Some who see themselves as more enlightened in the arenas of caring and compassion experience semi-aneurisms when they hear someone say, “allow kids to experience the consequences of their actions.” These are often people who care very much about kids who have experienced trauma and equate consequences with punishment. They also believe kids with trauma are capable… but not capable enough to learn from their actions. We’re confused. Do we want kids who’ve been hurt to remain victims, or do we want to empower them toward victory and self-esteem?
We agree that punishment, sarcasm, guilt, anger, and other negative practices do not work.
We disagree that consequences (or “results”) aren’t appropriate for kids who’ve had trauma. Their effectiveness just depends on how closely attached they feel toward the adult.
Positive relationships form the foundation of all effective discipline. The safety and security this provides allows all children to begin seeing the connections between their choices, actions, and resulting consequences. Kids who’ve experienced trauma need to experience the results of their actions… even when it doesn’t appear they are making the connection. As they experience the calmness and trust of loving attachment relationships, this cause-and-effect learning will begin to happen.
When delivered with love and empathy, logical consequences help provide accountability. In many cases, an element of restitution can give a child the chance to feel like he or she “made it right.” Loving accountability can help kids feel the following:
   I’m loved.
   I’m competent.
   I can solve problems.
All kids thrive when they embrace these beliefs.
So, we’ll charge ahead, continuing to upset those who view themselves as superior to most folks in the areas of compassion and intellect. We’ll keep holding kids accountable with plenty of empathy and grace, and we will treat them as if they are capable of learning from life’s results. We’ll just keep helping more families raise kids who feel good about themselves and their ability to thrive in this challenging world.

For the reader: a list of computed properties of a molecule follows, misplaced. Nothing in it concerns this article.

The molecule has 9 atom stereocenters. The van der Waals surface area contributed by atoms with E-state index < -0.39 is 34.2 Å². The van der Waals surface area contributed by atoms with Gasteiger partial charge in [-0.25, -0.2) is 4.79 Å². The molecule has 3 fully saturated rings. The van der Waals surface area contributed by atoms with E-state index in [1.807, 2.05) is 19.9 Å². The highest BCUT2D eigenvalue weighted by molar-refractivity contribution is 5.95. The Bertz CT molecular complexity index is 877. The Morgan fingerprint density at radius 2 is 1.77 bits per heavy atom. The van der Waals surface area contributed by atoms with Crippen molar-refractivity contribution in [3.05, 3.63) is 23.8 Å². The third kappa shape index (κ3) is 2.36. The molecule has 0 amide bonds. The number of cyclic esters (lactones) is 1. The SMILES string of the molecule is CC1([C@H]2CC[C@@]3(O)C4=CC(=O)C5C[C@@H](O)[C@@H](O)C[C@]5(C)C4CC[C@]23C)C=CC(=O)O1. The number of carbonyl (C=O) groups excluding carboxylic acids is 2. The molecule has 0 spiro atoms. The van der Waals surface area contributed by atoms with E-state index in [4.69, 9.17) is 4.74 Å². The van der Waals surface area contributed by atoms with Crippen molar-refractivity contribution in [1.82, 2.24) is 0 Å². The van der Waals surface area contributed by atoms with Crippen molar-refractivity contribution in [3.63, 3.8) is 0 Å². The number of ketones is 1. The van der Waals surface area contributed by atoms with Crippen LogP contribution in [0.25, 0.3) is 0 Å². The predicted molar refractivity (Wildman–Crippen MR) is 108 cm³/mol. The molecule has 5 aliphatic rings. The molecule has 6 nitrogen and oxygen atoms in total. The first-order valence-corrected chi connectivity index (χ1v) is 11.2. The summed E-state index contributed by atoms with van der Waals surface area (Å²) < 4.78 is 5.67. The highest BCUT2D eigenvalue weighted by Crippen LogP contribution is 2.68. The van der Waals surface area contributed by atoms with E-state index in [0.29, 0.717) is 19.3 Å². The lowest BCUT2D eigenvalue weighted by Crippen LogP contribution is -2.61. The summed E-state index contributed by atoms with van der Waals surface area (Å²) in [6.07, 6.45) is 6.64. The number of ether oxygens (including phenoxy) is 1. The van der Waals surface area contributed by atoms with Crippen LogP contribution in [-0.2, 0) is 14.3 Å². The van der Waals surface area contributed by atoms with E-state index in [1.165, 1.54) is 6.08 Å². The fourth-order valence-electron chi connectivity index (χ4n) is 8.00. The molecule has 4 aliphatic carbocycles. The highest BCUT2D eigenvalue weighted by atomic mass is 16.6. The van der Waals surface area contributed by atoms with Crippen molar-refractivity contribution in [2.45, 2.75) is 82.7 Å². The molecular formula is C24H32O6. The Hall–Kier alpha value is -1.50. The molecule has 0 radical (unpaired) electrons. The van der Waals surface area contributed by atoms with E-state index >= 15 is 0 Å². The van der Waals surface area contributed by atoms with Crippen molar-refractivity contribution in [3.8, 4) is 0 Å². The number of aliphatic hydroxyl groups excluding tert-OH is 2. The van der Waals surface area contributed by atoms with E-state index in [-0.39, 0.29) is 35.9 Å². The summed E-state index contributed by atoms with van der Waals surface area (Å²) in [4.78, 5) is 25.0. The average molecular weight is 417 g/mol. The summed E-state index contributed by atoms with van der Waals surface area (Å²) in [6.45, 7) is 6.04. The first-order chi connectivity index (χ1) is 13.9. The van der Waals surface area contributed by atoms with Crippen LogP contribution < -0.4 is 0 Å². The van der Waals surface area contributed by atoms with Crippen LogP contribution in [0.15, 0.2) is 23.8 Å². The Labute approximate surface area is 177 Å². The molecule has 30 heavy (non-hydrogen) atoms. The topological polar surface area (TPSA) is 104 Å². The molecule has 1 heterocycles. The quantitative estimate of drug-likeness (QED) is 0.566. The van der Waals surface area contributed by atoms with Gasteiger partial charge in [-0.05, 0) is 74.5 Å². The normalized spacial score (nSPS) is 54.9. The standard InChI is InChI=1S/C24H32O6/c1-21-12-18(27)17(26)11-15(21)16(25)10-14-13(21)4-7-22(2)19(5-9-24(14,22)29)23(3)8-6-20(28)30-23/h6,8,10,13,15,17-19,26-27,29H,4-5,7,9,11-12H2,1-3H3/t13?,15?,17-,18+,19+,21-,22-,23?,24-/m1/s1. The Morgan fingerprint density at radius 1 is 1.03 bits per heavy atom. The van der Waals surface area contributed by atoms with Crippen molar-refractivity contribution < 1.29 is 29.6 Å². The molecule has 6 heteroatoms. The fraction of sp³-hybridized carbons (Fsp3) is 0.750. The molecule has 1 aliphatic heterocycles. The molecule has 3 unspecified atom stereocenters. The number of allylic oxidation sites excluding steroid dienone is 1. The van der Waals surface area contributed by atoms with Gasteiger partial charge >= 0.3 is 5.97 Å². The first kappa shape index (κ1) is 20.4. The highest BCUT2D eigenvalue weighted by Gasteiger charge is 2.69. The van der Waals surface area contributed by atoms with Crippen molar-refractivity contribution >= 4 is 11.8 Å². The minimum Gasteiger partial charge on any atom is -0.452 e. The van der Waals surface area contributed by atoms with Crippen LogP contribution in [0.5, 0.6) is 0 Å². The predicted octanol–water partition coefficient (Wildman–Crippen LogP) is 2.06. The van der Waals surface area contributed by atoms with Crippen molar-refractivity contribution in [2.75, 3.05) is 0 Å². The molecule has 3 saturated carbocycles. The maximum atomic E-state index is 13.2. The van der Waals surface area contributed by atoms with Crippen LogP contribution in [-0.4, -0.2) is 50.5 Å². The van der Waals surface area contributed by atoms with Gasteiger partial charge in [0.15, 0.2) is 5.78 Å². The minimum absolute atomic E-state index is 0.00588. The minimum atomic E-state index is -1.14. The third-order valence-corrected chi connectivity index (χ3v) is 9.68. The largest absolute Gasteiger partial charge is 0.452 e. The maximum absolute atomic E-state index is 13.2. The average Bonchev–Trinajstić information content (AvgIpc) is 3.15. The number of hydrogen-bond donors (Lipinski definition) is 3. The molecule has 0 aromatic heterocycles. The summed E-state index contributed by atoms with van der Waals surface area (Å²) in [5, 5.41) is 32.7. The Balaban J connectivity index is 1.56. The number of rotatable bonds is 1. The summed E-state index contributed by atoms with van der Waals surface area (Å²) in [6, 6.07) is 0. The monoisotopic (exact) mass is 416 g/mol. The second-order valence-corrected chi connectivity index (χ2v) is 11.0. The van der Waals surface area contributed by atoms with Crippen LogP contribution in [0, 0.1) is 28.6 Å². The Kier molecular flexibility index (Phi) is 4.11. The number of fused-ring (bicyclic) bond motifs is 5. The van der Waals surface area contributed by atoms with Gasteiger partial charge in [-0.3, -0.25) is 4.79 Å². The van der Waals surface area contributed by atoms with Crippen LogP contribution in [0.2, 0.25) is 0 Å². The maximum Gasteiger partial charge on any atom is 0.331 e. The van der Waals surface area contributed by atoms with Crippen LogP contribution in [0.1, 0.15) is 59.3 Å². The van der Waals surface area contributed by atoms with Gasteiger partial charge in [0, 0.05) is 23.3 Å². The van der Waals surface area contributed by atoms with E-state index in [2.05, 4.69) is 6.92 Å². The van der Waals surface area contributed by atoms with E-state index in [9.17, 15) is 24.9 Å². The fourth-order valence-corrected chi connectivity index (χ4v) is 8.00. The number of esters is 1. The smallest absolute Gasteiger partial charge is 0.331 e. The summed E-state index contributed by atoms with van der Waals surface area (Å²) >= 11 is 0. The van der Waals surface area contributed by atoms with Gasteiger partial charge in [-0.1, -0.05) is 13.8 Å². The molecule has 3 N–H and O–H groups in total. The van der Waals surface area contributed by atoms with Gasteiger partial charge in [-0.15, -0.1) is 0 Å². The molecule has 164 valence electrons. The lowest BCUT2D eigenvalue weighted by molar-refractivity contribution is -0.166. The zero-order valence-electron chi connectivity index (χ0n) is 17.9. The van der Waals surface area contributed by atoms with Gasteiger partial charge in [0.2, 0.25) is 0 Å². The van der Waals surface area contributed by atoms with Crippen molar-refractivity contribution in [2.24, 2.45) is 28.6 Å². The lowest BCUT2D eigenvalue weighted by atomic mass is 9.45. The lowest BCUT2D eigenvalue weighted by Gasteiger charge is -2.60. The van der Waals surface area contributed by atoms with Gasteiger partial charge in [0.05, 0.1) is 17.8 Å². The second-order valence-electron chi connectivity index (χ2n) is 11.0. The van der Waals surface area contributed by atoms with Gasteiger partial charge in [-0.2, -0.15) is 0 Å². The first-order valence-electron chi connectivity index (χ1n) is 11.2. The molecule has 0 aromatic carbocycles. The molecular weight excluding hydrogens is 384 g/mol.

Our behavior expectations at Monument are found in every classroom and throughout the building. Students are taught the expectations at the beginning of the year by their teachers and again throughout the year. By teaching the expectations and reminding them every day of the commitment we all have to those expectations, students experience success each day. We reinforce students for their positive choices by verbally commending them, giving them Monument Money which can be redeemed for extra privileges, and the Student of the Month positive recognition assemblies held every month. Our teachers, staff, and parents work together for our fabulous students.

Monument PBIS Team

All Behavior is Chosen to Align with these Three Personal Standards

1. Be Respectful

2. Make Good Decisions

3. Solve Problems

En Español

Academic Progress and Expectations

The state under the direction of the federal government is changing the evaluation system of educators and also requiring action when a school is underperforming.  Lists have been published by the state that identify schools that are struggling based on the MSP.  Monument is on one of those lists along with most of the schools in our district.  We have a district plan to help our students succeed that we are currently implementing. 

En Español

As those of you who have been in the district for some time are aware, our Kindergarten through sixth grade has been doing standards based grading for a few years.  The following criteria is used to measure student learning:  

Monument Elementary

                 1400 13th Ave. SW
                 Quincy, WA 98848

                 Phone:  509-787-9826
                 Fax:      509-787-8974

     Hours:      Mon:           9:30-3:00
                      Tues-Fri:     8:10-3:00

Principal: Mr. Phillip Averill

Maxine Marshall
Administrative Assistant, Principal

Alejandra Ramos
Administrative Assistant, Attendance

Amayrany Zepeda
Parent Liaison

Dianne Stewart